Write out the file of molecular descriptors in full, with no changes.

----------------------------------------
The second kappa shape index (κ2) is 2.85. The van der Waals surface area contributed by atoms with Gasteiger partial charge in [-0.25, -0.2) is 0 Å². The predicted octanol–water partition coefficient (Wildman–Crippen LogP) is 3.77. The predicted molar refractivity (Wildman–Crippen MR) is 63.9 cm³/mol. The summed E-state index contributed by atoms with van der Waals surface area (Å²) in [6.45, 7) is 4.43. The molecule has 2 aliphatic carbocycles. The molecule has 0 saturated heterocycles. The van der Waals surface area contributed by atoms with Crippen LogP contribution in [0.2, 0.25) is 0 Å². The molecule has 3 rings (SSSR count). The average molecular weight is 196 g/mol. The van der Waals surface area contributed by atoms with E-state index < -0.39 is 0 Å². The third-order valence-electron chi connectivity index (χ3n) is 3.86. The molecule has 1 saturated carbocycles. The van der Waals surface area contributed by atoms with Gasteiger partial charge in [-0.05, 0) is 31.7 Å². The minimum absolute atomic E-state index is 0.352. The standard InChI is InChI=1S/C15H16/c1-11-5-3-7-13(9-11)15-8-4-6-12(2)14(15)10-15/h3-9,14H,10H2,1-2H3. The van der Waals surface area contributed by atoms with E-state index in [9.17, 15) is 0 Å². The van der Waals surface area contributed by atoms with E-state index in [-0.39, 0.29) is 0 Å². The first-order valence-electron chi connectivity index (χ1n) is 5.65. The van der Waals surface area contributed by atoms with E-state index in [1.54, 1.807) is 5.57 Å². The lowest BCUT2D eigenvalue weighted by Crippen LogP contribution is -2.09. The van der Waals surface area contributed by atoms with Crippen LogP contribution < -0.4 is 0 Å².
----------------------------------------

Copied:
The second kappa shape index (κ2) is 2.85. The van der Waals surface area contributed by atoms with Gasteiger partial charge in [-0.25, -0.2) is 0 Å². The predicted octanol–water partition coefficient (Wildman–Crippen LogP) is 3.77. The predicted molar refractivity (Wildman–Crippen MR) is 63.9 cm³/mol. The summed E-state index contributed by atoms with van der Waals surface area (Å²) in [6.45, 7) is 4.43. The molecule has 2 aliphatic carbocycles. The molecule has 0 saturated heterocycles. The van der Waals surface area contributed by atoms with Crippen LogP contribution in [0.2, 0.25) is 0 Å². The molecule has 3 rings (SSSR count). The average molecular weight is 196 g/mol. The van der Waals surface area contributed by atoms with E-state index < -0.39 is 0 Å². The third-order valence-electron chi connectivity index (χ3n) is 3.86. The molecule has 1 saturated carbocycles. The van der Waals surface area contributed by atoms with Gasteiger partial charge in [-0.05, 0) is 31.7 Å². The minimum absolute atomic E-state index is 0.352. The standard InChI is InChI=1S/C15H16/c1-11-5-3-7-13(9-11)15-8-4-6-12(2)14(15)10-15/h3-9,14H,10H2,1-2H3. The van der Waals surface area contributed by atoms with E-state index in [9.17, 15) is 0 Å². The van der Waals surface area contributed by atoms with E-state index in [-0.39, 0.29) is 0 Å². The first-order valence-electron chi connectivity index (χ1n) is 5.65. The van der Waals surface area contributed by atoms with E-state index in [1.54, 1.807) is 5.57 Å². The lowest BCUT2D eigenvalue weighted by Crippen LogP contribution is -2.09. The van der Waals surface area contributed by atoms with Crippen LogP contribution < -0.4 is 0 Å².